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Three Softpanorama Solaris Whitepapers

Linux vs Solaris security whitepaper

The level of security achievable in Linux in comparison with Solaris is discussed and the problem of Linux integration into existing enterprise infrastructure is outlined. The author argues that all real and imaginable benefits of Linux notwithstanding adding another OS to the enterprise mix is a decision that should not be taken lightly. Fashion in IT should be resisted and that author agues that it make sense to distinguish from savings and security benefits of moving to EM64T architecture and savings and benefits of moving to Linux.

Typical Linux security problems are compared with Solaris for major dimensions of enterprise security including vulnerabilities  and patching framework as well as hardening procedures. The paper contains an executive summary that outlines major conclusions reached. The key finding is that the goal of diminishing (or at least not increasing) of the diversity of  operating system environments as a key prerequisite for the secure Linux deployment in the enterprise environment. We judge this goal to be  more important for general level of security in the corporation then individual qualities of Linux in security space (or its faults in the same space).  if also strongly affects potential savings.

We judge that this central goal requires sacrifices at lease one of existing enterprise OSes and is further complicated by Linux internal fragmentation and existence of two competing enterprise distributions (Red Hat and Suse). The comparative security matrix is presented that provides some insight on Linux security standing among commercial Unixes and Windows 2003 servers. The main conclusion is that currently Solaris leads in security in comparison to Linux, while Windows and Linux has generally similar  level of security with Linux having some advantage.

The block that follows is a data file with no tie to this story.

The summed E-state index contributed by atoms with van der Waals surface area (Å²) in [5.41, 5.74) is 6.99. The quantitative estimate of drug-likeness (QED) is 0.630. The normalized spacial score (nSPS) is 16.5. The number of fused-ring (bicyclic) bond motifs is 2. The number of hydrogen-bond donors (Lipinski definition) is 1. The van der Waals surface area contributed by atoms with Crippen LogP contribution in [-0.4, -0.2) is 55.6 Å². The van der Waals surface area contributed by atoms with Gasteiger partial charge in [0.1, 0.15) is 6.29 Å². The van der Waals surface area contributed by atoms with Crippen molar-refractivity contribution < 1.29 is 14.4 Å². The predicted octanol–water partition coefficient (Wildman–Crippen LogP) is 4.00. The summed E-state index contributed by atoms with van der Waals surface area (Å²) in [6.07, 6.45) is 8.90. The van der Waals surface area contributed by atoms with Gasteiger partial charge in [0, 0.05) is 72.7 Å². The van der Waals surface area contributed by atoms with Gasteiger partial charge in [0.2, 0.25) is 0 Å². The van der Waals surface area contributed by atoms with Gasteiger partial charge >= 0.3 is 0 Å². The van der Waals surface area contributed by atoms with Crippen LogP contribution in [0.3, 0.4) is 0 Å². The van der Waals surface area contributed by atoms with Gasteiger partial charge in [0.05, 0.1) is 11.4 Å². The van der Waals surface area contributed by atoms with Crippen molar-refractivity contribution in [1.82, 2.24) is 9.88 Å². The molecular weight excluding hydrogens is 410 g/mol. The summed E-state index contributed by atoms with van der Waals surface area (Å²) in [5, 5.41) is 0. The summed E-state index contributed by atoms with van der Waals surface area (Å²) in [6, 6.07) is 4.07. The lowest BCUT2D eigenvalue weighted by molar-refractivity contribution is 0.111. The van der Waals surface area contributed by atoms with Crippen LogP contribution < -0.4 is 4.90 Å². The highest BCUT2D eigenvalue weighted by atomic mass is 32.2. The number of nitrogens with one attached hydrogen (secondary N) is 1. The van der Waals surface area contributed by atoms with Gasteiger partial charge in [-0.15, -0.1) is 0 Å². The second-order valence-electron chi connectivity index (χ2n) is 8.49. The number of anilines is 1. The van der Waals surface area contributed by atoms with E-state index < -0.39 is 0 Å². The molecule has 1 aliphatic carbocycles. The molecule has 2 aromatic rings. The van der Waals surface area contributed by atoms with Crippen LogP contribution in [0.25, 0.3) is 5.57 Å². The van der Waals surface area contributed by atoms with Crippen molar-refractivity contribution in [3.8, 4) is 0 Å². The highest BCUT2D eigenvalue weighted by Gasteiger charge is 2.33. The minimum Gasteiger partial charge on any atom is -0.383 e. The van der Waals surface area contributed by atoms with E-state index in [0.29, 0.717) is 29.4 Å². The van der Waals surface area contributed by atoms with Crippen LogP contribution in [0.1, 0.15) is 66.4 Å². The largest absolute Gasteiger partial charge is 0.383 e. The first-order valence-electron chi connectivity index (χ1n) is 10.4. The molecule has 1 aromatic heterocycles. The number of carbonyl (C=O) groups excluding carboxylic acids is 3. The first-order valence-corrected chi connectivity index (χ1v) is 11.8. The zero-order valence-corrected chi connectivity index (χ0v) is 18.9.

The paper suggests that not only security, but other benefits provided by Linux, should be carefully evaluated against a usage of existing enterprise Unix flavors like Solaris and AIX. The paper stresses the often Linux is surrounded by too much hype and reality of large enterprise deployments looks different from newspaper articles. With Sun opening Solaris and providing version of Solaris for Intel EM64T hardware platform the possibility of using Solaris as an alternative to Linux should be considered in each individual case. In case where Solaris is already used for a particular application (for example e-commerce applications, SAP/R3, etc) just moving the hardware platform from UltraSparc to EM64T architecture looks more promising strategy then adding Linux to the mix.

For most corporate applications securitywise Linux is positioned in between RISK CPU based Unixes (AIX, HP-UX, Solaris) and Windows and is pretty close to Windows in general level of security as well as in the recommended length of patch cycle. Linux has higher number of vulnerabilities per year (close to Windows) then commercial Unixes. As a result Linux servers generally requires more frequent patching (probably monthly like in case of Windows servers) in enterprise environment (many enterprises are able to survive with quarterly patching for all but critical bugs for AIX and Solaris, semiannual for HP-UX). 

We also judge that availability of high-quality open source security tools and deep hardening can somewhat offset this patching period disadvantage and might permit using quarterly patching cycle for firewall-protected Linux servers.  Linux has better selection of open security tools including better selection of additional PAM modules then Solaris.